And that's a fact. Vulnerability in theatre and the performing arts is pertinent to our ability to tell stories of truth. In order to truly succeed, all members of the community need to feel safe and seen. All members of the community need to be accepted for who they are.
Salisha's definition is equally compelling. "A healthy work environment for me consists of walking into work, having all the tools I need to succeed at the job, and trusting my coworkers. We don't have to be bestfriends. We don't have to hang out after the show. But while we are in the building and onstage especially, I need to know you've got my back and that I've got yours."
The unequal representation and treatment of black performers in theatre are evident issues for which we as an industry are responsible for finding solutions. I say "we" as an all-inclusive term here--white industry folk, POC industry folk, and producers all the way through to theatre educators. We all have a duty to help fix this.
In his interview with Nicole Johnson of The Growing Studio via Playbill, Marcus John says he believes the solution starts with education. He proposes that professionals like himself should use their prowess to lift up black youth who show an interest in pursuing theatre arts, and give them the confidence to know that they are talented and worthy of a career on the stage. He believes this will create a new and forceful generation of young black performers that the industry won't be able to deny.
And I agree. I do believe we can find major solutions starting not just with the impressionable minds of black youth, but those of children of all races. When children of color watch a story in which the hero looks like them, they know that they, too, can be the hero. Additionally, when white children see heroes of other races, they then know that people who don't look like them can also be heroes. This cultivates minds that know inclusivity and acceptance from an early age, and children will carry this knowledge with them as they grow and begin to make further impacts upon the world.
Educating the youth of today is an important step, but one that will take time to show positive effect. So what can we do right now? Well for one, finding people of color in theatre is slightly easier to do on stage than behind the scenes. A move toward equality would be an increase in the hiring of black creatives, black technicians, black designers, writers, casting directors, and so on. Many of the "roadblocks" we face on the journey to equality are the result of black artists and creators "lacking experience in positions of power and authority". Or perhaps its the white powers-that-be who hold a racial bias, lacking the desire to hire them in the first place.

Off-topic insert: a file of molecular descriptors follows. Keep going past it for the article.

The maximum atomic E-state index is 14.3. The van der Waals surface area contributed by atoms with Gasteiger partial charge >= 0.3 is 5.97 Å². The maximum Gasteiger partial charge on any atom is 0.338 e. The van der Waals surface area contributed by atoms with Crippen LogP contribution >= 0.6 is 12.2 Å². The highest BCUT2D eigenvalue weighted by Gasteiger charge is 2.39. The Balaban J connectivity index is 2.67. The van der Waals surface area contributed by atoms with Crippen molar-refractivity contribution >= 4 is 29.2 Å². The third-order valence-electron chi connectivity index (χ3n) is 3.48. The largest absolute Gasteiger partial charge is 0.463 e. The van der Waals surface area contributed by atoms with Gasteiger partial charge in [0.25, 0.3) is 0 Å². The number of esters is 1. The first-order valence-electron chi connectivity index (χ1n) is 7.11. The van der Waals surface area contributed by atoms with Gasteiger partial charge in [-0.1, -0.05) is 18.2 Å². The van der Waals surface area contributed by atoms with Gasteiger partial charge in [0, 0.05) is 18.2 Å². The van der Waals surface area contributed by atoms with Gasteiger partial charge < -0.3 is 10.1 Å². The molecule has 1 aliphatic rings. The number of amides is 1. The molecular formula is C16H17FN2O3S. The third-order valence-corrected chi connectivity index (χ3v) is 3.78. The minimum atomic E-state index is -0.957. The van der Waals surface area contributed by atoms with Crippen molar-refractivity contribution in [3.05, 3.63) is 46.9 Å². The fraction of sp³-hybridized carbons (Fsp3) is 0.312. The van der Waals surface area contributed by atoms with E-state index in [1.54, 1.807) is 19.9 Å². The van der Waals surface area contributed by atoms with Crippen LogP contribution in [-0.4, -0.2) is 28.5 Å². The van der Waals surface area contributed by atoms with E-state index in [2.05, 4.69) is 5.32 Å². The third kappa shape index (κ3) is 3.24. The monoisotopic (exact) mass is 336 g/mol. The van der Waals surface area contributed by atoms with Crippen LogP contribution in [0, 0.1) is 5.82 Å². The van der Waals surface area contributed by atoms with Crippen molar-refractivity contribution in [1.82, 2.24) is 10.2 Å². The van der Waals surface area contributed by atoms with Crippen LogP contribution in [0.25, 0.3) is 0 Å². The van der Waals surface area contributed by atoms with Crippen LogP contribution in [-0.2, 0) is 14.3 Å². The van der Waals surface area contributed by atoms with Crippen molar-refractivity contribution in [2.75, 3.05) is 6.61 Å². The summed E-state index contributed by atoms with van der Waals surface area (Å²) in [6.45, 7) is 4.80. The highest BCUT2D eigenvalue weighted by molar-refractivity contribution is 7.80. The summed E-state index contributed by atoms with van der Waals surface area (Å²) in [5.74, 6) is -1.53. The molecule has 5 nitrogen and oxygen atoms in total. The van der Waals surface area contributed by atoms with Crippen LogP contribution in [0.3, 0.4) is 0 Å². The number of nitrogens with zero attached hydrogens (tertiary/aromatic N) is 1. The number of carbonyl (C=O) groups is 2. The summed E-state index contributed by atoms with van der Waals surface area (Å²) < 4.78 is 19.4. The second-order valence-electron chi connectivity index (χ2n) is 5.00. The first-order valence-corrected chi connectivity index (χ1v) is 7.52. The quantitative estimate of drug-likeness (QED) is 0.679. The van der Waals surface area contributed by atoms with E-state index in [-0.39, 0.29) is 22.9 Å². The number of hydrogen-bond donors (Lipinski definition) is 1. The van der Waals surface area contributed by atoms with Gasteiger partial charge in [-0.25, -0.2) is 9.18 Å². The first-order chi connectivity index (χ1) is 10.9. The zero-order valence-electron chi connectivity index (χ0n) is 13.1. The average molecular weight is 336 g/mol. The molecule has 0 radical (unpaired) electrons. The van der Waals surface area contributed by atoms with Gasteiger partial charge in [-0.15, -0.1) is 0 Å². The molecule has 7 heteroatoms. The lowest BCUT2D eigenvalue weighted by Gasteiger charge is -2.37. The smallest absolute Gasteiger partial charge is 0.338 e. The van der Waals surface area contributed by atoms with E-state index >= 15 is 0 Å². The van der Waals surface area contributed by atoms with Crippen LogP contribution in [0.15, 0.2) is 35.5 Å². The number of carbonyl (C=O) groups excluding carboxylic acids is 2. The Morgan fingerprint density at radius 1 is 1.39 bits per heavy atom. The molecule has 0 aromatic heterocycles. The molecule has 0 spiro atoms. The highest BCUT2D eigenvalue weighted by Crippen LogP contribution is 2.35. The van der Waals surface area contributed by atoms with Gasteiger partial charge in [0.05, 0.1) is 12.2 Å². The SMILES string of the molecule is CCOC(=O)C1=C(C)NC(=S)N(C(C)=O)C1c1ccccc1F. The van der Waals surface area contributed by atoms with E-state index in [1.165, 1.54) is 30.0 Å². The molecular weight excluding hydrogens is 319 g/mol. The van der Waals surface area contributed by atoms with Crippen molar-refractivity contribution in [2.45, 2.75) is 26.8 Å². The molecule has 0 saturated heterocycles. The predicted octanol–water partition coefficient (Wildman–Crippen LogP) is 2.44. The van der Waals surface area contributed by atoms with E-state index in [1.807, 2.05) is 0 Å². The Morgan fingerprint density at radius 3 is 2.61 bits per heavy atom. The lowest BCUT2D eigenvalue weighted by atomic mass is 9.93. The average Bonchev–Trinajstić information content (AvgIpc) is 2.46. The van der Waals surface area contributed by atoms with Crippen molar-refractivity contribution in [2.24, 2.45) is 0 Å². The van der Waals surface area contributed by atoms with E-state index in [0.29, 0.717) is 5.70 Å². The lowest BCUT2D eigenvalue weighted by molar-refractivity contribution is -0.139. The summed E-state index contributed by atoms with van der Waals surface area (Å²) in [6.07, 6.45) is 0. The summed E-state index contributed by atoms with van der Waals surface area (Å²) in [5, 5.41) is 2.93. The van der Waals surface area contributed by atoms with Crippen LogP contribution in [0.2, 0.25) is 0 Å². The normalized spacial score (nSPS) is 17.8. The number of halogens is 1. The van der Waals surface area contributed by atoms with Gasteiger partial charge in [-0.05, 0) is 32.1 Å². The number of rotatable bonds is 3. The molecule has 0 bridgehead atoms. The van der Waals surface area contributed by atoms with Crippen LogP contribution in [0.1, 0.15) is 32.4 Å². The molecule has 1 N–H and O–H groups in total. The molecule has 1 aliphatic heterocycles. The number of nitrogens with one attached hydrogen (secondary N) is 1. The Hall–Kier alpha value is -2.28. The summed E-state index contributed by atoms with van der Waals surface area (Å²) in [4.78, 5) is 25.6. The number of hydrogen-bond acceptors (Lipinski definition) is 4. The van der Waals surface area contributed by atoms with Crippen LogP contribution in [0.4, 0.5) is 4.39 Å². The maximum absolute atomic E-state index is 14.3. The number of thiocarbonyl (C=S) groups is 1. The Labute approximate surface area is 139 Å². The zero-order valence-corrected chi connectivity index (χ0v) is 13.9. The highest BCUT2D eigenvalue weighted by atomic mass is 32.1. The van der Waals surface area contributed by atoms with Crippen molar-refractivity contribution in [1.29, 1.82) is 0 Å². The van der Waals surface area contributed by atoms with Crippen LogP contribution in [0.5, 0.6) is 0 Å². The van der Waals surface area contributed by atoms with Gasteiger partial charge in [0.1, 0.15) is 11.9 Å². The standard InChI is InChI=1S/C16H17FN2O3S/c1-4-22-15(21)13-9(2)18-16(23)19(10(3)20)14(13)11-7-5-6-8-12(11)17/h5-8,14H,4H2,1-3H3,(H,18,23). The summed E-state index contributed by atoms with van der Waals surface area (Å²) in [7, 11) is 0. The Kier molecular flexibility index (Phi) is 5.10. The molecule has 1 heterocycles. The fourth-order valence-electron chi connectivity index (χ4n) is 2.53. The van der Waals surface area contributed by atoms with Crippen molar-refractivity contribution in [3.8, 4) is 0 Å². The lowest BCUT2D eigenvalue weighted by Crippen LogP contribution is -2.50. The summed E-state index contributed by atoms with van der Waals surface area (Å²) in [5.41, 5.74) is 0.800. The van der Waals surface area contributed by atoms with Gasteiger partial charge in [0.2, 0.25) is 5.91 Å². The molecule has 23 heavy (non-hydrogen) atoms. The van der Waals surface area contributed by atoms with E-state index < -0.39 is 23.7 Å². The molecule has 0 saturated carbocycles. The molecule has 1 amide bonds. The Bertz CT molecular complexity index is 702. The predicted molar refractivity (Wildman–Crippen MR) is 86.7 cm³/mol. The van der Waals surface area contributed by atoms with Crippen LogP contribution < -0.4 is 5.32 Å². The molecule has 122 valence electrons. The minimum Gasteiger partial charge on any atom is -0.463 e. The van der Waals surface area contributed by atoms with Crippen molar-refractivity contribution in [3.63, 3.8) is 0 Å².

The legendary playwright, August Wilson, once said:
We've been told theatre is a mirror reflecting the reality of the world back at audiences, but unfortunately that mirror has always been in a state of distortion. It is important that we mend the mirror--smooth it out, if you will--so that what we put forth on our stages may act as forces to help influence and shape the rest of society for the better.
Black lives matter. In the theatre, and everywhere else.
Now go forth, be healthy, break a leg, and be an advocate for equality.
Resources and volunteer opportunities to help you
become a better advocate for equality in the theatre:
Special thanks to Salisha Thomas, NaTonia Monét Harrison, and Marcus John for sharing their hearts, minds, and voices, and for allowing me to share them with my audience.